Nita and the Women in Motorcycling Commission helped many women accelerate their careers in motorsport. Though Nita began her career as a motorsport journalist, some might say she was destined for this career having come from a motorsport family. Her father, Finnish rider Pentti Korhonen, is the 1975 350cc World Championship bronze medalist. “When I was a kid, I wanted to be a racer, I always wanted to compete. But my father had just recently retired from racing at the time. I don’t think my parents were excited when I was 4 or 5 years old and I was like ‘yeah I wanna go racing’. Road racing was so dangerous in the 70s when my father was still competing. I think my mom was still recovering from those years when my dad was racing. So I don’t think she was that eager to have her daughter competing. However, they were always supportive of everything my brother and I wanted to do. My brother and I had a moped when we were kids and we even participated in one off-road race with it, but it was just more for fun than taking it seriously. Motorsport has always been the passion, I’ve never even thought about anything else I would like to do.”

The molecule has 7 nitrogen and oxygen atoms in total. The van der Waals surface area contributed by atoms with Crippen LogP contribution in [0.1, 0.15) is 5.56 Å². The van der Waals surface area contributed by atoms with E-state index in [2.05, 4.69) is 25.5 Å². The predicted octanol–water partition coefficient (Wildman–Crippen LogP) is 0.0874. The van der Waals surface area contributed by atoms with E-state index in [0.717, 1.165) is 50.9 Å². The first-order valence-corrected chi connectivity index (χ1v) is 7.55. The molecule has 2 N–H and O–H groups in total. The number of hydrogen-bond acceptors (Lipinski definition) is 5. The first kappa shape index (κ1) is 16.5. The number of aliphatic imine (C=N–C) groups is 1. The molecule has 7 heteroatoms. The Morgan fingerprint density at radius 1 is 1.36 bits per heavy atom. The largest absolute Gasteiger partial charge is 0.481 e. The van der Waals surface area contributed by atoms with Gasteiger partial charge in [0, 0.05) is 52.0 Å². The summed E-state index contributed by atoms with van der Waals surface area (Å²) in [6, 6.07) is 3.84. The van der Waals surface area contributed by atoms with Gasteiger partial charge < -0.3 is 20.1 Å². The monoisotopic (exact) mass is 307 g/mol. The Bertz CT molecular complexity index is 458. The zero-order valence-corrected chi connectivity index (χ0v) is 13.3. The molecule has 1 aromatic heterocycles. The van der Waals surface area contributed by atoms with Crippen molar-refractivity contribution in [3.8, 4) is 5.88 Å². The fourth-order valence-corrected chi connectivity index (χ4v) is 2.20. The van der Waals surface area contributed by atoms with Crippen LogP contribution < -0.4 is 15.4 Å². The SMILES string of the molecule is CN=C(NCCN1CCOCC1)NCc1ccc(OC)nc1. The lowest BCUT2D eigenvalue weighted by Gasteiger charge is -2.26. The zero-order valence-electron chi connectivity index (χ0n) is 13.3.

Nita’s father Pentti on the left

Nita has gone on to lead communications for many Finnish riders and teams in the World Championship, such as Mika Kallio, Kallio Racing Team and Ajo Motorsport. However, journalism was for her an unexpected entry-point into a career in motorsport. “I never wanted to be a journalist. I have been good at writing and somehow that was just the way for me to be involved in motorsport. I started to write articles and books about motorsport. Being a journalist just happened by incident. My studies have always been more general, like business, communications, and sports management (Nita has BBA in Business and Communication and Master of Sport Sciences), so it gave me a concept of different possibilities of what I can do, not only being a journalist.”

Nita participating in ATV Finnish Cup as a TV host, Imatra, 2013